guit-box
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Re: Right Hand Technique & - Concert Guitarist Slow Motion Videos

Post by guit-box » Mon Aug 21, 2017 9:32 pm

Philip HI is absolutely correct, as is Pepe Romero that the finger tip follows an orbital trajectory. In order for an orbital trajectory to occur, the MCP has to be extending at times while the other joints are flexing. Everyone who plays well is moving their fingers in orbital or oval or circular trajectory. It's the players who teach that joints should only ever extend together or flex together who are incorrect, as are the teachers who focus all the movement from the MCP in a pendulum play-relax technique.
An eyewitness will often only see what he already believes to be true.

guit-box
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Re: Right Hand Technique & - Concert Guitarist Slow Motion Videos

Post by guit-box » Mon Aug 21, 2017 9:47 pm

kmurdick wrote:
Mon Aug 21, 2017 1:53 pm
guit-box wrote:
Sat Aug 19, 2017 2:56 pm
Check out 0:30min. He's very clearly extending from the MCP (large knuckle joint) at the moment the string releases. The MCP extension is an integral part of the pluck, which is the opposite of what is commonly taught.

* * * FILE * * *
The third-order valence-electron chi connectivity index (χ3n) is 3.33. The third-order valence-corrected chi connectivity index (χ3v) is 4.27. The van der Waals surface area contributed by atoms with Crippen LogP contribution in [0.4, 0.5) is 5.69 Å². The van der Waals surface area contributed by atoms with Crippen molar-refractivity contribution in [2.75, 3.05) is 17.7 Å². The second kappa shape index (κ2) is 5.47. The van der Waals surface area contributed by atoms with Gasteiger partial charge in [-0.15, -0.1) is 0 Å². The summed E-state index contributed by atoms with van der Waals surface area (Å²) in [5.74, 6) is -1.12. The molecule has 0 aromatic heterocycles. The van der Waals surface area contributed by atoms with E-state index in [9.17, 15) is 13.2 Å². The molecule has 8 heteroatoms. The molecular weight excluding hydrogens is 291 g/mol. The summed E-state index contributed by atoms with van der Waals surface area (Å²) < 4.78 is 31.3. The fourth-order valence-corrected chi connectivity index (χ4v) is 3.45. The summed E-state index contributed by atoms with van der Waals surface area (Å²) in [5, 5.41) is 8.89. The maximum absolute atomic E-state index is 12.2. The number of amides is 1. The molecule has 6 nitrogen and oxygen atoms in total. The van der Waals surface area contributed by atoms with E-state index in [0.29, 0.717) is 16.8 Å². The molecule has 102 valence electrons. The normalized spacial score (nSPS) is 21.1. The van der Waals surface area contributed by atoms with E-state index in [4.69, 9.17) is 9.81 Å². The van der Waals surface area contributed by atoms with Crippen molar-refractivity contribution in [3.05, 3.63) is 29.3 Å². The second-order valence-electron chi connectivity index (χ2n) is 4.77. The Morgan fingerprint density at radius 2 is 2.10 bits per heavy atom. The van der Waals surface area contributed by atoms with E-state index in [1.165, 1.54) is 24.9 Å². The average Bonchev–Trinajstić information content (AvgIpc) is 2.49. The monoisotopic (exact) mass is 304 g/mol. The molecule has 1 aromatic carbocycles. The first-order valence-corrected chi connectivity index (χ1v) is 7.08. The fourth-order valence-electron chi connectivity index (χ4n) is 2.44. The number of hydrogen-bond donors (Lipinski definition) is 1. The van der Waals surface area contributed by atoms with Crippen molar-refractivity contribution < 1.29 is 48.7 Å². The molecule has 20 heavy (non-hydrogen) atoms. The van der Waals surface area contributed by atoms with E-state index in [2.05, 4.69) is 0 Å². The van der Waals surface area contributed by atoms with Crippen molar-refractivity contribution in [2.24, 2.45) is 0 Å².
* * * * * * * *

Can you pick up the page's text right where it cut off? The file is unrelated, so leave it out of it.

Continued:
Youtube
Bad example. It's Pimami arpeggio. The 'i' finger only strikes one in six times and it doesn't matter how it moves. The test for efficiency is rapid i and m alternation. The only item in your arguments that is in question is the degree to which conscious impulse is used versus a natural return to equilibrium. This cannot be answered by appearance alone. Also you have failed to explain why one can feel the flexion impulse but cannot feel the extension impulse. This does not mean you are wrong, it just means that you haven't proved your case. Also, no one (who has eyes) is disputing your description of the efficient free stroke so there is no point going over that again.